Hereditary (2018) Review by Lisa Loves

Earlier this week, I took myself to the cinema to check out the new horror that’s making waves amongst the horror community. It was released in the US before it hit the UK, so I’d been impatiently reading positive review after positive review, whilst waiting to see it.  The accolades it was attracting were pretty impressive – ‘The scariest movie I’ve ever seen’, ‘A modern masterpiece’, ‘It stayed with me for days afterwards’, ‘I still feel traumatised’ being amongst some quotes I had read. Being a big horror fan and finding it increasingly difficult to find a good horror these days, obviously I was intrigued.  So some background about the movie. This movie unbelievably is from a writer and director who is pretty new to the scene – Ari Aster. He is mostly known for ‘shorts’ he has written or directed in the past. He has always had a pretty small, specific demographic, so most people are not really aware of him.  Well they most definitely are now, as all the positive comments I read about this movie which made me so desperate to see it, were absolutely true.
Hereditary stars Toni Collette (Little Miss Sunshine, Muriels Wedding) as the mother Annie, Golden Globe winner Gabriel Byrne (The Usual Suspects, In Treatment) as the father Steve, newcomer Milly Shapiro as the  unique and troubled daughter Charlie and Alex Wolff (Patriots Day, My friend Dahmer) as the son Peter.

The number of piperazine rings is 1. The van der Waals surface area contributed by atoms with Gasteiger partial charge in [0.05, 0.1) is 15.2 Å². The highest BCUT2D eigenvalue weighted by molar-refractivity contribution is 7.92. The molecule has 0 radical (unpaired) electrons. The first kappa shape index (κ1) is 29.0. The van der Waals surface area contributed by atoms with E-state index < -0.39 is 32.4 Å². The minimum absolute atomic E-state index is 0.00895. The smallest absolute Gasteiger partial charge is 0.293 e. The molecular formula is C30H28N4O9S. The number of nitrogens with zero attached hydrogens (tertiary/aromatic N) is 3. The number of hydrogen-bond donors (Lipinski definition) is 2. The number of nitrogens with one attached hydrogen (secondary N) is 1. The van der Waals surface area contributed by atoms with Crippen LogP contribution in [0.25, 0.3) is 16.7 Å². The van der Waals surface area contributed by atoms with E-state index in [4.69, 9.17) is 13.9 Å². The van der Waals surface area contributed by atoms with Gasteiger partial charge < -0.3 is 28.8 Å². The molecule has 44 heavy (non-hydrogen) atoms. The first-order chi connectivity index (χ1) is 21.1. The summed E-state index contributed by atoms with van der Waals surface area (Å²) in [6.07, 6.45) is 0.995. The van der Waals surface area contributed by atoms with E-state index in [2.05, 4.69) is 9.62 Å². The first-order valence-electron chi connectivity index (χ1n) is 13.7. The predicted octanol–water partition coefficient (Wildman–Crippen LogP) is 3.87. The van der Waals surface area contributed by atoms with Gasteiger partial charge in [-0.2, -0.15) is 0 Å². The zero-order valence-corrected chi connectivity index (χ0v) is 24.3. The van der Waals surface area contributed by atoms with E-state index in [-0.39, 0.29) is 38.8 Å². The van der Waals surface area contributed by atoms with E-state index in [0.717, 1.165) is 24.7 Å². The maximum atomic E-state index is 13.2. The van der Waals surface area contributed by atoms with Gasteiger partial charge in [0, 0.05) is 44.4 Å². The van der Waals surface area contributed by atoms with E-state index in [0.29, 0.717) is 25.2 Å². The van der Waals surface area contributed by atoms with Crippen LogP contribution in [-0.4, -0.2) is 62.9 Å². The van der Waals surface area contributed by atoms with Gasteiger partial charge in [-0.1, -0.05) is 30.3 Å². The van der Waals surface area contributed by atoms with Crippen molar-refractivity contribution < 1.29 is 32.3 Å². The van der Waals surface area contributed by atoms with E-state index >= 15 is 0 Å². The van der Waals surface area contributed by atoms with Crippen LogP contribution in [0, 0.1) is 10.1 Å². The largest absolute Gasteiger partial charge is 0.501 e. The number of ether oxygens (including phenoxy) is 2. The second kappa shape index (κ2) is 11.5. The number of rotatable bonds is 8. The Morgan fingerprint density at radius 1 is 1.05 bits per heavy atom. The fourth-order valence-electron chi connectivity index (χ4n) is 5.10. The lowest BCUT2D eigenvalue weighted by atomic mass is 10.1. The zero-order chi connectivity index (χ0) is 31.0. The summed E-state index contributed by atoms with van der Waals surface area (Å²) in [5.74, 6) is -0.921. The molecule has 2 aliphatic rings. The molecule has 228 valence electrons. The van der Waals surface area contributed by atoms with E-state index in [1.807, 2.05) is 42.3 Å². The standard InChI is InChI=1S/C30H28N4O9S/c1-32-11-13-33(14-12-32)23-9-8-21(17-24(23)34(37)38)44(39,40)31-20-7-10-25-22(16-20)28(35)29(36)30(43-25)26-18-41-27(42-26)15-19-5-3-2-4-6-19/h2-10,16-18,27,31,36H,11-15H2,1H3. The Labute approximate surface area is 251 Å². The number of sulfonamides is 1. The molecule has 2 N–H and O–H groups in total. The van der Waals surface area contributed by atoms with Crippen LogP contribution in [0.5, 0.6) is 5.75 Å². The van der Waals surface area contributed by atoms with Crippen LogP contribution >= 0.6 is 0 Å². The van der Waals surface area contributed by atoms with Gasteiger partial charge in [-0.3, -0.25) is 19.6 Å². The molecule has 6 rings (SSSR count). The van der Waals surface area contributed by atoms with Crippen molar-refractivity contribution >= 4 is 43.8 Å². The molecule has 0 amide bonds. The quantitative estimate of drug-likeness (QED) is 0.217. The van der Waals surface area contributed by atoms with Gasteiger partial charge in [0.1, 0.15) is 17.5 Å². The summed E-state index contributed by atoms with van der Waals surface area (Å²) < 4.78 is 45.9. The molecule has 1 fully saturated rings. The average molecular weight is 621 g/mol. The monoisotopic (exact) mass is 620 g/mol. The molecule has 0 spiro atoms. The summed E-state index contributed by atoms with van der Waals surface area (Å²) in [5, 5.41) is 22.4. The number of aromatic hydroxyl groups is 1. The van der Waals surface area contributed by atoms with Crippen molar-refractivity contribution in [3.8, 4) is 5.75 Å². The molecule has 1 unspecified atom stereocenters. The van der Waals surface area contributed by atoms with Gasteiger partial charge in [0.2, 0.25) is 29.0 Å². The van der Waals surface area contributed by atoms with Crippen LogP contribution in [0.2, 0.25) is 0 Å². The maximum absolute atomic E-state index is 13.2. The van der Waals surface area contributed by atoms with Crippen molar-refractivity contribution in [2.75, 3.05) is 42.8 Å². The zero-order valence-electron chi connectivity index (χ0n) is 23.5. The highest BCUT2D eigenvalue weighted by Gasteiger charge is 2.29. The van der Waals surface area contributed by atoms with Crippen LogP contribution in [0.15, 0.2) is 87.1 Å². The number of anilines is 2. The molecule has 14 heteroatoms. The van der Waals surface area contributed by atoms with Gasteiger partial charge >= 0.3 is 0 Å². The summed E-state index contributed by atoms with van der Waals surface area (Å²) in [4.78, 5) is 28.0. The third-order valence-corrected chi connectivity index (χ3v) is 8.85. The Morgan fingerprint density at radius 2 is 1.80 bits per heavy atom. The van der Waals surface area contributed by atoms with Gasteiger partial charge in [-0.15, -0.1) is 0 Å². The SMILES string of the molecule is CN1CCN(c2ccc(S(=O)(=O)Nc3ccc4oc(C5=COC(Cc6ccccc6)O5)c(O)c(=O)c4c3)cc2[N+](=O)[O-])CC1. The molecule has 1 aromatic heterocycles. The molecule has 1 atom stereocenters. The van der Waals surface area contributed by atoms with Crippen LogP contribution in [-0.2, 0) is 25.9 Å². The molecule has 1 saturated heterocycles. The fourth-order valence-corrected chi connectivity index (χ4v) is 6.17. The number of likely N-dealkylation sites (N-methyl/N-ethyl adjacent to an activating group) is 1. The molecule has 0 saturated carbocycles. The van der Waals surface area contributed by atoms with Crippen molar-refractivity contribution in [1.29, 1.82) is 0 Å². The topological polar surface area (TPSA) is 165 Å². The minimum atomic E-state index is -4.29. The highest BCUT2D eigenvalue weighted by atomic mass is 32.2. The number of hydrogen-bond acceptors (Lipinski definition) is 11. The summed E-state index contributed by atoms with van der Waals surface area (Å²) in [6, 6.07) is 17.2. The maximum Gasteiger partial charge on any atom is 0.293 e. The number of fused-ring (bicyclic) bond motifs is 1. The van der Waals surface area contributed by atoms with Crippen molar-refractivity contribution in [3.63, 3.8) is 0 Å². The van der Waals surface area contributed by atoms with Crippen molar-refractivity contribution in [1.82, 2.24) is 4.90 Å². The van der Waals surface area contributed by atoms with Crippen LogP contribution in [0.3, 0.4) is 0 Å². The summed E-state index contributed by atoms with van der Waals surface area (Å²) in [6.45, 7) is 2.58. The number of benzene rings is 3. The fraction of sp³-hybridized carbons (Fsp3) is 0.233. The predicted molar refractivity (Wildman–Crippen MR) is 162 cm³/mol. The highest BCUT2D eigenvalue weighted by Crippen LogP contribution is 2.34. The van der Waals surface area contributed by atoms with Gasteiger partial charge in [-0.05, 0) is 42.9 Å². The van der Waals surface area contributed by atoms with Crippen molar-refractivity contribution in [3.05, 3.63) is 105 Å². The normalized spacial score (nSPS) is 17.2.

I cannot say enough positive things about all the acting performances in this movie, but most noteably the actors mentioned above. They worked perfectly together as the highly dysfunctional family who have lost the matriach & grandmother of their family. This movie is a very difficult one to review, as saying too much about the plot would ruin the experience for the viewer. I went into this movie knowing as little as I possibly could and that way, I feel I experienced what the director would have intended. I would even urge you not to even watch the trailer before having seen Hereditary in its entirety as it gives WAY too much away.